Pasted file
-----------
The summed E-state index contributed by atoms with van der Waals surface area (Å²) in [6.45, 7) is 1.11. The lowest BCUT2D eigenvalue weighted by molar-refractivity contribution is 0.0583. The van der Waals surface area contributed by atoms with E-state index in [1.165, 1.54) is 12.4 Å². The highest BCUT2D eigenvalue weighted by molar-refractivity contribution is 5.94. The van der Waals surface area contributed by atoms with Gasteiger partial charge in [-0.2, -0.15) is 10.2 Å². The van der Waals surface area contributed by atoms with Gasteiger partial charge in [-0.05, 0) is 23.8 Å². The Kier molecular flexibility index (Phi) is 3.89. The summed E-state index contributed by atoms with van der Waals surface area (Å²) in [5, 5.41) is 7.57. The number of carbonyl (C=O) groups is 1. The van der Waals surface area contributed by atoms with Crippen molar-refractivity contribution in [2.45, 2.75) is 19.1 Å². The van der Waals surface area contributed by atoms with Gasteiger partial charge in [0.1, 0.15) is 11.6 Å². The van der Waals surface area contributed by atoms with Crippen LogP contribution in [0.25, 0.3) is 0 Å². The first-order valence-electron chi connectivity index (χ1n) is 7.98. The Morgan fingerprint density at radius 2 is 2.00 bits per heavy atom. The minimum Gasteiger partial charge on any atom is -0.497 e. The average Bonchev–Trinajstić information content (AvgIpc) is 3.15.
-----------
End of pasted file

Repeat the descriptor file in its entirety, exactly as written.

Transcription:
The summed E-state index contributed by atoms with van der Waals surface area (Å²) in [6.45, 7) is 1.11. The lowest BCUT2D eigenvalue weighted by molar-refractivity contribution is 0.0583. The van der Waals surface area contributed by atoms with E-state index in [1.165, 1.54) is 12.4 Å². The highest BCUT2D eigenvalue weighted by molar-refractivity contribution is 5.94. The van der Waals surface area contributed by atoms with Gasteiger partial charge in [-0.2, -0.15) is 10.2 Å². The van der Waals surface area contributed by atoms with Gasteiger partial charge in [-0.05, 0) is 23.8 Å². The Kier molecular flexibility index (Phi) is 3.89. The summed E-state index contributed by atoms with van der Waals surface area (Å²) in [5, 5.41) is 7.57. The number of carbonyl (C=O) groups is 1. The van der Waals surface area contributed by atoms with Crippen molar-refractivity contribution in [2.45, 2.75) is 19.1 Å². The van der Waals surface area contributed by atoms with Gasteiger partial charge in [0.1, 0.15) is 11.6 Å². The van der Waals surface area contributed by atoms with Crippen LogP contribution in [0.25, 0.3) is 0 Å². The first-order valence-electron chi connectivity index (χ1n) is 7.98. The Morgan fingerprint density at radius 2 is 2.00 bits per heavy atom. The minimum Gasteiger partial charge on any atom is -0.497 e. The average Bonchev–Trinajstić information content (AvgIpc) is 3.15.